Soap Box 5: Issues I took during October

Welp, October came and went and brought a lot of leaves, sickly co-workers and darkness with it. I actually had a moderately comfortable month, so most of my issues manifested themselves in the last couple of days but I think we got a good collection here: Apparent feminist-logic that isn’t feminist, a depressing little video, stupid messages in kid’s movies, Merkelphone and – world-premiere – a self-facepalm for insensitive facebook-profile-pictures on my behalf (no boobs, though, sorry).

1. Your logic is invalid, stupid

When Taylor Swift got made fun of by Tina Fey and Amy Poehler, she passively aggressively said that woman shouldn’t put other women down. I left that without comment because Taylor Swift is just the kind of woman who will never ever get a joke about her. But then Selena Gomez (besty with Swift) said something along the lines of “it’s not feminist to criticise other women” because Lorde said that Gomez’ new single “Come and get it” is a horrible presentation for women (which…it kind of is).

NOW!

Feminism is about equality, gals, it’s not about tolerating every insipid thing any woman has ever said because get this: women can say stupid stuff and if I say stupid stuff, I appreciate it if people tell me and if these people happen to be women, I won’t take offense and I will absolutely not tell them that they are not feminists. Take Ellen Page, who played a pretty cool character in “Juno” but was very open towards criticism in her “Guardian”-interview, when the journalist said that it wasn’t very cool that “Juno” decided to keep the baby after she heard an argument by a pro-life person. She said she had to think about that and never considered that before. She did not tell the journalist that she better shut her mouth because it wasn’t feminist to tell her that the message of her movie wasn’t as powerful as she initially believed.

So, ladies, don’t use feminism as a death-trap for valid criticism of your work just because it sucks.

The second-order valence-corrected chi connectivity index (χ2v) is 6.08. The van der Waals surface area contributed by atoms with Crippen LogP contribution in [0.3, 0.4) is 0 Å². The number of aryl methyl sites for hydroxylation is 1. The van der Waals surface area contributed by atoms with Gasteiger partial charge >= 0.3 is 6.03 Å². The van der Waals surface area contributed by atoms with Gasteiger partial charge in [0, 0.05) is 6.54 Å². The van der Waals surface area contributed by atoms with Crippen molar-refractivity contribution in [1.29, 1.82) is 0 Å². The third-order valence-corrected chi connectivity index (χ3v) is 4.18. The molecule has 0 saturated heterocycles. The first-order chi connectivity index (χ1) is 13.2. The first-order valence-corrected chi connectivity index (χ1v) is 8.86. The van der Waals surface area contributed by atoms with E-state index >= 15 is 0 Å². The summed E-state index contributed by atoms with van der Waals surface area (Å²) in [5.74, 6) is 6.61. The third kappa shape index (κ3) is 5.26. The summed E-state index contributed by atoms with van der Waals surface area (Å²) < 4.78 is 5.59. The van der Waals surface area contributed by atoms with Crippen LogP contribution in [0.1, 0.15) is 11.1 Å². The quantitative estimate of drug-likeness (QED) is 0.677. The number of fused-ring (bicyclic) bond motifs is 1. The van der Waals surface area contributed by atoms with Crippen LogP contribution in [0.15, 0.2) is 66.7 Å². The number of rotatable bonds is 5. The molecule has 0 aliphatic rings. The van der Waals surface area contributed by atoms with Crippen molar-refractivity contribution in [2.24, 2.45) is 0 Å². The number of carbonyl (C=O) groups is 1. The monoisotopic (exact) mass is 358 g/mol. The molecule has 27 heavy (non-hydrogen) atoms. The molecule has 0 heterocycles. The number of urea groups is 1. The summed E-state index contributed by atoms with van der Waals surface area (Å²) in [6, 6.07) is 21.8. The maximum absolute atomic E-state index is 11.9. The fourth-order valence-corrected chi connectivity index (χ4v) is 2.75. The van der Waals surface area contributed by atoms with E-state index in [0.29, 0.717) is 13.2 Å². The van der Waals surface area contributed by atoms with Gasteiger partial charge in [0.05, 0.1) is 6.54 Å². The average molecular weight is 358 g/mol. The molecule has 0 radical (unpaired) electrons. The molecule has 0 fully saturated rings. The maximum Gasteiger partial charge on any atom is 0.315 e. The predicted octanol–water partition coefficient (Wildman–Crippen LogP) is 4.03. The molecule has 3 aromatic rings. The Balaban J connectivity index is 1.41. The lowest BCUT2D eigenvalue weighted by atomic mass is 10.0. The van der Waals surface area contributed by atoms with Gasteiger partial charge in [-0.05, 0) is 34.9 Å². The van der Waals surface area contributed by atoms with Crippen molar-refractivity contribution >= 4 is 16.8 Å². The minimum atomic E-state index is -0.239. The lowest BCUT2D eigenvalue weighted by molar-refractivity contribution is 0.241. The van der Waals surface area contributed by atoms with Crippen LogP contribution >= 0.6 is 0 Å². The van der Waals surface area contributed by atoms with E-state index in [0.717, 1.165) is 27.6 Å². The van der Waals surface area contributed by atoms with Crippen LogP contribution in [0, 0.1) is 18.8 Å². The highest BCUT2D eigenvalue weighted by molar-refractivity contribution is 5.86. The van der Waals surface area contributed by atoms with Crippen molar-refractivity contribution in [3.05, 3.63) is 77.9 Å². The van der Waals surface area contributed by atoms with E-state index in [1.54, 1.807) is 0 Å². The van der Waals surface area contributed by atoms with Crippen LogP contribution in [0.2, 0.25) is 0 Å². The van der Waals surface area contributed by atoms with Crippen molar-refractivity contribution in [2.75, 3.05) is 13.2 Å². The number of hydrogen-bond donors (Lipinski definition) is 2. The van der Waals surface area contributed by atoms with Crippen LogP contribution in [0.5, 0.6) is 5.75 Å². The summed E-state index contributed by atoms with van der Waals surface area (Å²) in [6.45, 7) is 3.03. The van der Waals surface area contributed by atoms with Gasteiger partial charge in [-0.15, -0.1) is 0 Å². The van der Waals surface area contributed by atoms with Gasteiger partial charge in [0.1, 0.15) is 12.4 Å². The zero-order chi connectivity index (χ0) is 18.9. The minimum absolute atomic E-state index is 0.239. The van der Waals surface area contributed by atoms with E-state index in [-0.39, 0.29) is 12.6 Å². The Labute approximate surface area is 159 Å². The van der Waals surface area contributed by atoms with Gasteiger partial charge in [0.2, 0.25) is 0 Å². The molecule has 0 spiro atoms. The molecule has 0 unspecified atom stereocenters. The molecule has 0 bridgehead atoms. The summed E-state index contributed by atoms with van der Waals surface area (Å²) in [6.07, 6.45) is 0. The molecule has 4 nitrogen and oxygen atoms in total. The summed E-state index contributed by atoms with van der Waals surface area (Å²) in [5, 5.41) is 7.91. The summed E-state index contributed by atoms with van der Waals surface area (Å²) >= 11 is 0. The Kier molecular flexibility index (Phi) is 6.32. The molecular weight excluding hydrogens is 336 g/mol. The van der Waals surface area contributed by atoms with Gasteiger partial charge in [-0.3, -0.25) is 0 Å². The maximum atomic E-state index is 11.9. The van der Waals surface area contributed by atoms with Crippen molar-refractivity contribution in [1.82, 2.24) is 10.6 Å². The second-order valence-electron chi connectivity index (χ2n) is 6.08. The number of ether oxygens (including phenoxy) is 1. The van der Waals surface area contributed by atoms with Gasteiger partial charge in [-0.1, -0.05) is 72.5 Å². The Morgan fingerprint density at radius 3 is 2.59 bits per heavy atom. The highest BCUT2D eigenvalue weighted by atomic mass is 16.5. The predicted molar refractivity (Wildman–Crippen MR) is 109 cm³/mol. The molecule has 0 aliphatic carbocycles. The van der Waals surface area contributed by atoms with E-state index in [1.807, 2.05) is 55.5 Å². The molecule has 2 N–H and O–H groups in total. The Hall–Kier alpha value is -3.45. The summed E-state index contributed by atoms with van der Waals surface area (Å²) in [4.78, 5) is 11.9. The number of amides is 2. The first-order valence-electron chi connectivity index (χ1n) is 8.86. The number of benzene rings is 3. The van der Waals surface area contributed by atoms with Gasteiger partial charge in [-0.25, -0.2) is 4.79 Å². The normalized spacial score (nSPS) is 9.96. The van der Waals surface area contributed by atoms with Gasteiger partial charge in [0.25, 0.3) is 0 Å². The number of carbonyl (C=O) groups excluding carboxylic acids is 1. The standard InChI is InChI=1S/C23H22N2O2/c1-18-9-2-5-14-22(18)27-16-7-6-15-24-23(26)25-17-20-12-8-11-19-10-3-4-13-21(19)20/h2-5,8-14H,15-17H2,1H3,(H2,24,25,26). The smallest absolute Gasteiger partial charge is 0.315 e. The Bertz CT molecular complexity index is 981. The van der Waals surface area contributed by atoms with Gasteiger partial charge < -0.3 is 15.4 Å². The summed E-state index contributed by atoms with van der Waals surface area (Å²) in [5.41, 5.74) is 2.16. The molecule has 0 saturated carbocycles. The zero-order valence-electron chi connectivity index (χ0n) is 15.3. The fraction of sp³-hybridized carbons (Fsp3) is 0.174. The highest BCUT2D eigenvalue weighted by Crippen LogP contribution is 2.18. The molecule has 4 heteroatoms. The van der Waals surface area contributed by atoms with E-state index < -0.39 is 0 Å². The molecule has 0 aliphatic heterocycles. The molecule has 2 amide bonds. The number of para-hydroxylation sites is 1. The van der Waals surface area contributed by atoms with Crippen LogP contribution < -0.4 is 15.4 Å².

2. Economics are depressing

3. You can achieve anything if you want it hard enough…le sigh

I fucking hate this notion. Almost every single kid’s movie that is not about friendship or fitting in has this theme and it is one of the most frustrating messages you can give. What I loved about “Monster University” was the fact that it taught that no, if you really want it, you maybe won’t get to your goals because sometimes you are just not made for them. But hey, you can make the best of your skills and find something else.

Now, it’s not bad to teach kids that they have to work hard to reach a goal. But if you teach them that that’s all they need…you’re gonna have a bad time. You can’t be the best singer in the world if your voice sucks. You can’t be the greatest runner in the world if you simply can’t run very fast. But that doesn’t mean that everything will suck if you don’t make it.

Look, one of the things I hate about inspirational kid’s movies is the fact that the “normal” life and “normal” people are always ignorant and boring, sad existences. Why would you want to teach your kid that everything except raging success and popularity is depressing and lame? People can be happy as accountants, librarians and waiters. People can also work a job that is not their dream job but still enjoy their life because they have hobbies, friends and family to make it worthwhile to go to work (remember the greatest scene of all Simpsons-episodes ever? That’s, what it’s about).

(Well, they didn’t have it in English…”And Maggie Makes Three”, Season Six, Episode Three)

Plus, it’s never about doing what you love to do in those movies, it’s always about doing it like a superstar, being the most successful, the most popular and the most fawned upon who does it. But that’s not what it should be about.

I love music journalism, I love writing but in my 9 to 5 job, I am far from doing amazing interviews with awesome bands and reviewing awesome albums 8+ hours each day or writing comedy or epic tales about tricksters. I am still doing those things, though, in my spare time and I’ve come to the point where I realized that that can be enough because at least I have the chance to do it and that’s awesome and far more than others can wish for. So why not teach kids that not every dream and passion has to lead to success? If success is the ultimate goal, it wasn’t a real passion in the first place (there’s a whole branch of philosophical theories about that, by the way).

4. Merkelphone

So last week, people were super shocked that Obama/America (because obviously Obama IS America, that’s how presidency works, right?) has NSA’d the fuck out of Angela Merkel’s phone. And everyone was like:

Seriously? Is anyone still surprised after Snowden dropped the bomb? Didn’t we all just assume that this means that if they can, they will spy on everyone? I also assume that all other countries do this and succeed/fail according to their power over internet honchos and/or the strength of their spyware or ultracool hackers with blue hair and piercings.